Neoplasia, Cancer, Observer performance, Ultrasound, CT, Urinary Tract / Bladder, Kidney, Abdomen
H. M. A. OBrien, N. Burns-Cox, J. Kasznia-Brown, P. Burn; Taunton/UK
A total of 37 patients were included. The tumour sites included: ureter (15 patients),
renal pelvis (12),
renal calyx (4),
renal parenchymal infiltration (6) (See figure 1).
US scans were performed as an initial investigation in 23 patients.
15 of these patients were referred through the one stop macroscopic haematuria clinical pathway.
Tumour was correctly identified in 3 and hydronephrosis identified in 13 cases.
We concluded that US had sensitivity for detecting TCCs of 13% and a sensitivity of 70% for detecting any renal abnormality that could indicate underlying upper tract TCC. Figure 2 demonstrates an example of a true positive US scan demonstrating a central soft-tissue mass in the echogenic renal sinus fat,
a typical appearance of renal pelvis TCCs1.
Figure 3 shows another true positive case demonstrating prominence within the collecting system.
Hydronephrosis is a common finding in infundibular TCCs2.
TCC was subsequently confirmed on CT.
A total of 14 patients had a CT scan as their initial investigation.
Indications included follow-up scans for other malignancies,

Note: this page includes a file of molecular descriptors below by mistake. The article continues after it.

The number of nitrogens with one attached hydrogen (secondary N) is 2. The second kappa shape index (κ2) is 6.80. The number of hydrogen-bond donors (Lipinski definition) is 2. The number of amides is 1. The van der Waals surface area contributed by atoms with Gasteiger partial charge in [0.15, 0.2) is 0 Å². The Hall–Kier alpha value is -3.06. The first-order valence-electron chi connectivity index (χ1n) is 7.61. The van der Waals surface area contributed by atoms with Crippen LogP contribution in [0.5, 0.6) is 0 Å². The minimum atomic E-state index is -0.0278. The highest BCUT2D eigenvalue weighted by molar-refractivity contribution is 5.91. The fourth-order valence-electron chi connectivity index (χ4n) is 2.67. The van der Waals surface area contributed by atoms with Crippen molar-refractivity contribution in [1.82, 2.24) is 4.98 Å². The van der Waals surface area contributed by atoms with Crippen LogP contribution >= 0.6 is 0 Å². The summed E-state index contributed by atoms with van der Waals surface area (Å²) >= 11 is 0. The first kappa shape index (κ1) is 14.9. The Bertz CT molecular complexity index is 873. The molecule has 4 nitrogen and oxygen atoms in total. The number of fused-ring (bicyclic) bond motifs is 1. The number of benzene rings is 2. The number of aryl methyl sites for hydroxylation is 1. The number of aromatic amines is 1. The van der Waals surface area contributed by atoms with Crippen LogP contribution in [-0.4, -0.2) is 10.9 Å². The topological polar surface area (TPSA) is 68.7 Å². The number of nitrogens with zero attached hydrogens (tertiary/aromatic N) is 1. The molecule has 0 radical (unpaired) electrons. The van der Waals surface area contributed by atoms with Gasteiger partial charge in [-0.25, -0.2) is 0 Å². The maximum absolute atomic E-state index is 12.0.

investigating symptoms of renal colic and looking for renal tract malignancy.
On retrospective review of the CT findings,
all tumours were present on CT.
We therefore said that CT had sensitivity of 100% for detecting upper tract TCCs.
6 tumours were missed on CT by the initial reporting radiologist.
We therefore said that CT had a pick-up rate of 84%.
In looking at the time taken to correctly diagnose upper tract TCCs in our trust,
we found 57% of patients had their diagnosis made in <1 month while 24% of patients waited >100 days for their diagnosis to be made (See figure 4). Some of the causes of delayed time to diagnosis and discrepant cases are discussed below.
Figure 5 shows an example of a patient who presented with macroscopic haematuria.
They had an unenhanced and delayed phase scan on initial presentation.
An upper pole TCC was missed on these scans.
They then had a CT Angiogram 16 months later as part of their work-up for prostatic embolization to treat ongoing haematuria.
It was on this scan that the TCC was correctly identified.
In reviewing this CT retrospectively the Hounsfield Units of the collecting system on the initial scan was 36 on the unenhanced phase.
TCCs typically are hyperattenuating (5-30HU) on unenhanced scans compared to urine2. In addition,
it demonstrated enhancement post administration of intravenous (IV) contrast (HU 64),
a feature that is highly suspicious of malignancy.
Hydronephrosis is the most frequent CT finding in ureteric TCC and hydroureter can often be seen proximal to the obstructing tumour2.
Figure 6 demonstrates an example of a missed ureteric TCC.
The patient had a staging scan for sigmoid cancer.
The kidneys appeared normal but the tumour in the distal right ureter was missed.
The tumour was identified several months later on a follow up scan that demonstrated right sided hydronephrosis and hydroureter to the point of obstruction in the distal ureter.
On retrospective review of this case there was no hydronephrosis on the initial scan.
Ureteric wall thickening (eccentric or circumferential) and luminal narrowing are other features of disease2.